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FROM THIS EPISODE

These days it involves pixels instead of paper but if you're a working actor, you still need a good headshot -- which means there are still photographers who specialize in capturing that perfect picture. KCRW's Saul Gonzalez spent time with some headshot pros, and tells us how the industry's evolving. And if you have a Thursday-night viewing habit that includes Grey's Anatomy, Scandal and/or How to Get Away with Murder, you are watching shows from Shonda Rhimes and our guest, producer Betsy Beers. Beers tells us how she moved from acting to film development to producing one of the most popular nights on television. Plus, an awards-themed Hollywood news banter.

Photo: Actor Rob Nagle and headshot photographer Stephanie Girard in a photo shoot. (Saul Gonzalez)

Producers:
Kaitlin Parker

Hollywood News Banter 10 MIN, 43 SEC

Matt Belloni, executive editor of the Hollywood Reporter joins Kim Masters to discuss top entertainment news stories of the week.

  • Typically by this time of year, there's a clear awards front-runner, but this year the field still feels wide open.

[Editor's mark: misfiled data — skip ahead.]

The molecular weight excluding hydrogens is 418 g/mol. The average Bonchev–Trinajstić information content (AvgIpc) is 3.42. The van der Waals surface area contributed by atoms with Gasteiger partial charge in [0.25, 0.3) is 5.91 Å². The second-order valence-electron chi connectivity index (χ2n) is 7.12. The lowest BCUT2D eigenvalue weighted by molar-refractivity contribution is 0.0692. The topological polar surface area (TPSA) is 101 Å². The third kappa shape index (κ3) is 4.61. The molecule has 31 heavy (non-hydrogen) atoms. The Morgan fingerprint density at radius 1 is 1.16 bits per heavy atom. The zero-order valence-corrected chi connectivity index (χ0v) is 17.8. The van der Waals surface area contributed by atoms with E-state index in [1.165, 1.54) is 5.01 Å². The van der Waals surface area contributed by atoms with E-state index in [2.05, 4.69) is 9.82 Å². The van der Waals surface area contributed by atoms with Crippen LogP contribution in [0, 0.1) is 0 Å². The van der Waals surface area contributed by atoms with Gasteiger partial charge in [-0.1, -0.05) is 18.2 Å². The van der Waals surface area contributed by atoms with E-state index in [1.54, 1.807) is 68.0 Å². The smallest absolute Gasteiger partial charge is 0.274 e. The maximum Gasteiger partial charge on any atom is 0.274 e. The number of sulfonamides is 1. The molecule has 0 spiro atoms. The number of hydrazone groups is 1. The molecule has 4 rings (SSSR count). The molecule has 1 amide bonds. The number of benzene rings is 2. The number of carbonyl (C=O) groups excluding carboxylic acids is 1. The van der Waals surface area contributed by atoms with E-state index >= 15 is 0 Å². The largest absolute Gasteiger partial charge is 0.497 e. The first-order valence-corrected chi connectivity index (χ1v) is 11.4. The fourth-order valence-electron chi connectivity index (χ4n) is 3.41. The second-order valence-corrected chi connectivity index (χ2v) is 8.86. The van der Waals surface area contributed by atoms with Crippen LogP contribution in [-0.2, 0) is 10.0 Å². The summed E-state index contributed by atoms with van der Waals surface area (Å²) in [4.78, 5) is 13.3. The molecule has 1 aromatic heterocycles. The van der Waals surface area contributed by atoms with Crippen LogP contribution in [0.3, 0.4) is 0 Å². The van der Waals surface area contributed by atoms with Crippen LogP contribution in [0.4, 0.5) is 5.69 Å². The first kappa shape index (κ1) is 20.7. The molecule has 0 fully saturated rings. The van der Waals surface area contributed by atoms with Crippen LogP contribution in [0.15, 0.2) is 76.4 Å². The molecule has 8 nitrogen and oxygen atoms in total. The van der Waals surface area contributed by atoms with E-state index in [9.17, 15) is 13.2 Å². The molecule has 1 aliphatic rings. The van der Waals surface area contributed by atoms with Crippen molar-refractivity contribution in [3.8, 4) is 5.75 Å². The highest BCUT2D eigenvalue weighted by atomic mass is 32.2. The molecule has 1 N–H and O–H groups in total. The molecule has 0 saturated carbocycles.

• And The Martian, a film that contains a few funny lines, but is most definitely a drama, will compete in the comedy category at the Golden Globes.

Guests:
Matthew Belloni, Hollywood Reporter, Billboard (@THRMattBelloni)

More:
'The Awards Pundits' on 'The Big Short,' Oscar narratives and Golden Globes categories
For Golden Globes, 'Martian' and 'Joy' are comedies, 'Trumbo' moves to drama

Headshots Go from Paper to Pixels 7 MIN, 11 SEC

Even as Hollywood evolves, with movies seen on the smartphone screen as well as big screen, and fans asking celebrities for selfies instead of autographs, the headshot -- and its importance -- endures. Saul Gonzalez checks in on this staple of the industry as it adapts with the times.

Guests:
Saul Gonzalez, KCRW producer (@SaulKCRW)

Betsy Beers, Executive Producer of Shondaland 9 MIN

Betsy Beers tells us about her career evolution -- she was an actress who moved to LA with hopes of getting cast as a "wacky next door neighbor" in a sitcom. When that didn't pan out, she started reading scripts and got into film development. Beers says she has always been a secret lover of television, but growing up, TV was always viewed as the lesser industry compared to film. Then, she met Shonda Rhimes. The two hit it off immediately, and 12 seasons of Grey's Anatomy later, they haven't looked back.


Betsy Beers

Guests:
Betsy Beers, television producer (@BeersBetsy)

More:
Listen to Betsy Beer's conversation on KCRW's podcast 'The Spin-Off'

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